So in these days when financial predictions and uncertainties swirl around us like an angry river, threatening to sweep many of us downstream towards the rapids of ruin, my genetically-primed anxiety kicks in, intensified by being a single woman of a certain age who spent much of her professional life as a teacher.
And so I drag out the numbers and the calculator and microscopically analyze my financial picture to reassure myself that the little dam I have built to protect myself will hold. The bottom line is always the same: “I think I’ll be all right.”
And then the market tanks, the Dow plummets and I bring out the calculator again in what I have come to see as an almost sinful indulgence of my anxiety.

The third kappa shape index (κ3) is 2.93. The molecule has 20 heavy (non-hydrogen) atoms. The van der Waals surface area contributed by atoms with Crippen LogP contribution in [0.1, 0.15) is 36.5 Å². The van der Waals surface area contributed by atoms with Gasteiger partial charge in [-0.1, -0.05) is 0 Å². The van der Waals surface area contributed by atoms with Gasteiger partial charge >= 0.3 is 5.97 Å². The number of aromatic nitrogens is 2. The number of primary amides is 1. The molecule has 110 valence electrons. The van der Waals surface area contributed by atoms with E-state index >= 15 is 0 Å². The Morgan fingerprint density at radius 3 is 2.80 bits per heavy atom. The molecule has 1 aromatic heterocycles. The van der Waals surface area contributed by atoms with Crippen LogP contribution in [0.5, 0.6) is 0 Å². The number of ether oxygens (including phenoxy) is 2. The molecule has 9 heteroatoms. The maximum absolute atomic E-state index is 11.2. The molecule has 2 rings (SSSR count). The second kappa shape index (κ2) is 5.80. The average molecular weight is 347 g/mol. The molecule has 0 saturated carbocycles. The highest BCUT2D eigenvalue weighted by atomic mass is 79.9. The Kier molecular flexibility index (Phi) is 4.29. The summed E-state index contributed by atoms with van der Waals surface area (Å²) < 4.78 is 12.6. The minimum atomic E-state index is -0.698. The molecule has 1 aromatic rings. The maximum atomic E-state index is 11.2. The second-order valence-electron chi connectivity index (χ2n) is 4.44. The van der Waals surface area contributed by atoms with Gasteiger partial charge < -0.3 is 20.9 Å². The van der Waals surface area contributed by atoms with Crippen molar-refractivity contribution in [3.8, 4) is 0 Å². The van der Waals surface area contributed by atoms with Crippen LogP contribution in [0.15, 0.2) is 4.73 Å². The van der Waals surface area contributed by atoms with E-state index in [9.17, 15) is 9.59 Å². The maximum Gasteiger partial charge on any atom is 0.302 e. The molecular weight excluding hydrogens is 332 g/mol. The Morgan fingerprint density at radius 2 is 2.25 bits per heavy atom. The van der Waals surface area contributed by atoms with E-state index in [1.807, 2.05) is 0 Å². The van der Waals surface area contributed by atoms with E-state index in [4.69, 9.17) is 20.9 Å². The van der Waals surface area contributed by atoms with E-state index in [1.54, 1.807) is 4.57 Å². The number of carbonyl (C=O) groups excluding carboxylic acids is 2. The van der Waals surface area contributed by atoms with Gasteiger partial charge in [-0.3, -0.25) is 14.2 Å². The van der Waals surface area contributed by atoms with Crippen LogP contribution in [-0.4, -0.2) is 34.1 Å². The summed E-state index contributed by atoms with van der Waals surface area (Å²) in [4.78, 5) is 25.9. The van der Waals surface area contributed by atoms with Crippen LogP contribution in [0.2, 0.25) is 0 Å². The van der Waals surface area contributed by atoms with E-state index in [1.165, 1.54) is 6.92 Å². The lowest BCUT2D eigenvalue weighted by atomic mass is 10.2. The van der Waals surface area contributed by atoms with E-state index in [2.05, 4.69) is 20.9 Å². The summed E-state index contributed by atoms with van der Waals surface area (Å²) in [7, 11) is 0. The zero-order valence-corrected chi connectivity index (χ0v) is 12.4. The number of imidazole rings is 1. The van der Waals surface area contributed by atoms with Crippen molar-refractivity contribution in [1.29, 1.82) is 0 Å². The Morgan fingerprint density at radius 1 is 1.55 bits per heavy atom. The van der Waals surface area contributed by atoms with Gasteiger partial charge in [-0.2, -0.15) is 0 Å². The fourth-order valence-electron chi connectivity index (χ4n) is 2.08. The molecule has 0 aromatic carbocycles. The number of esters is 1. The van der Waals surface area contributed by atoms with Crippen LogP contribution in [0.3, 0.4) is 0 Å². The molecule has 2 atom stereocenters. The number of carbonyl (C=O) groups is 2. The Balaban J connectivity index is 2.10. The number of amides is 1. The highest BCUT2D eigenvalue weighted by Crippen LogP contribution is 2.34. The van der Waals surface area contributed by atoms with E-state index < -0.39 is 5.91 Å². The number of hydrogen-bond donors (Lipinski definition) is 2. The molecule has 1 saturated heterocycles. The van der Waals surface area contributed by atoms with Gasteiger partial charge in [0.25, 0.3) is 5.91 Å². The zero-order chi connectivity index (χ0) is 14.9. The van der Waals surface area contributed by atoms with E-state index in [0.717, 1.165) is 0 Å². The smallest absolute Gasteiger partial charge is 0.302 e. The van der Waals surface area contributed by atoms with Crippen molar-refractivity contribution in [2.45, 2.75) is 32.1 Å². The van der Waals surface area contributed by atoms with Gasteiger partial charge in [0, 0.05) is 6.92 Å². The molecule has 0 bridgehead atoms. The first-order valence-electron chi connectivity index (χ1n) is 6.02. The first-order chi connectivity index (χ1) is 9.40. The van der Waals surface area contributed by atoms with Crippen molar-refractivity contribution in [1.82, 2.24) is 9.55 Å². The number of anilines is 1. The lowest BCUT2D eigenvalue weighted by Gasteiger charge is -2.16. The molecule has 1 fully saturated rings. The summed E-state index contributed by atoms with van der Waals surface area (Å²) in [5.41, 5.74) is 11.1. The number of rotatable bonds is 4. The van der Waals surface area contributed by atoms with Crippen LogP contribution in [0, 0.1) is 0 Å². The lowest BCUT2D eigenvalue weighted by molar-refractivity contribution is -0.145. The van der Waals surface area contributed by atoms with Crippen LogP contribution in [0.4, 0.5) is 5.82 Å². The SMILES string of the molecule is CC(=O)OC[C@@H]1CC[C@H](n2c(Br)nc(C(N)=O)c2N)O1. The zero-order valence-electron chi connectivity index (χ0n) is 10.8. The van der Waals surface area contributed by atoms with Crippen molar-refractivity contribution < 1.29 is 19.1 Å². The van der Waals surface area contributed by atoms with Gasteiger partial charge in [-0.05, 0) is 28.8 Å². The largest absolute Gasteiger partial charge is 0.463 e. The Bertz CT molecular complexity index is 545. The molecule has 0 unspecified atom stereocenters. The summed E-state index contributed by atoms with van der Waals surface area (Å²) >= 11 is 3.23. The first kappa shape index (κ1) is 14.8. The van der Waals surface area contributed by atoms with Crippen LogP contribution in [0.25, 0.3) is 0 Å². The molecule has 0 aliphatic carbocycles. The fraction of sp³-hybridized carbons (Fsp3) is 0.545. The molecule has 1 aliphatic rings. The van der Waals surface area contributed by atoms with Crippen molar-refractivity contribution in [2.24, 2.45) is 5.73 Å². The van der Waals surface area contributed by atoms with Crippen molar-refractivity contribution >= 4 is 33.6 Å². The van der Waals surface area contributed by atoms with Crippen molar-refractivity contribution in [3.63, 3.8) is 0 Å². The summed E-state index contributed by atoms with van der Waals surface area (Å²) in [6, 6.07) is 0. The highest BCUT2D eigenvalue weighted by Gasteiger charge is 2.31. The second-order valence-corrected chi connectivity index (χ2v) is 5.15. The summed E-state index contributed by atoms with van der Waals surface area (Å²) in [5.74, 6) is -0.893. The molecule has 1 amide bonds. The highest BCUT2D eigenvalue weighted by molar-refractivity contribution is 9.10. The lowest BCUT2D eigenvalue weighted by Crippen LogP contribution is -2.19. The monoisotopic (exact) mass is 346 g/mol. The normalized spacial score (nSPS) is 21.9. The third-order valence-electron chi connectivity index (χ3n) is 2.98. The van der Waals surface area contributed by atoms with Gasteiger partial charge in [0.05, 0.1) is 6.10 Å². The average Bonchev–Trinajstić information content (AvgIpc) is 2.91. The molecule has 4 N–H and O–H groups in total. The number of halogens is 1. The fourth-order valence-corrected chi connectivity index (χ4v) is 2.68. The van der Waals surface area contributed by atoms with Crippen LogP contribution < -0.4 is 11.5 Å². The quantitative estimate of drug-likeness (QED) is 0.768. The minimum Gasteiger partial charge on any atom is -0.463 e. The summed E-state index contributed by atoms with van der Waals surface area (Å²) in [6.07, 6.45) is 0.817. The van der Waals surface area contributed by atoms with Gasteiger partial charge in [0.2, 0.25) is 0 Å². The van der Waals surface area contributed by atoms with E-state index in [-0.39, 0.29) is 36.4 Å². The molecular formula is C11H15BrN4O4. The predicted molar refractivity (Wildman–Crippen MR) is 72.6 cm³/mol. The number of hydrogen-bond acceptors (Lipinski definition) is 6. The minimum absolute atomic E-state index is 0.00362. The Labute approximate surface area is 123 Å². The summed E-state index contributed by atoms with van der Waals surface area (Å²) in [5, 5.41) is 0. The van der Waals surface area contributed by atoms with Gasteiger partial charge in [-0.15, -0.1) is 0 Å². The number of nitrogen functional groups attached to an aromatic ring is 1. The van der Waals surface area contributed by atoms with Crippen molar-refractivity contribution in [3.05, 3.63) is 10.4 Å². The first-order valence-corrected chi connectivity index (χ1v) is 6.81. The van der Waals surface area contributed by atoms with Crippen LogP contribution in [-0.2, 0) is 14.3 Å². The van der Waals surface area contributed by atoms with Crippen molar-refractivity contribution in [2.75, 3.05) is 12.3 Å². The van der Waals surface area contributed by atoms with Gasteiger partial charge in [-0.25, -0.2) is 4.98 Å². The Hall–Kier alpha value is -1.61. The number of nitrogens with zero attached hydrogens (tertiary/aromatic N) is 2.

I’m not alone here. The relentless, ever-changing news of the economy and its effect has swirled around us for so long now that it threatens to drag down the country if not the world in the undercurrent of uncertainty and fear. If you’re not affected, you are lucky indeed.
But it’s not just the economy that threatens. It’s the heartbreak — the news of soldier suicides and Somali starvation, killing weather, job losses — that is borne by the endless river that is the news, and we try to keep our heads above water so as to breathe the oxygen of hope.
How do we exist at the river’s edge? How do caring, concerned people stay informed about what is going on, and still not be swept away by futility and fear, or worse, fall into the water and give up?
A lot of our religious history happened by the river.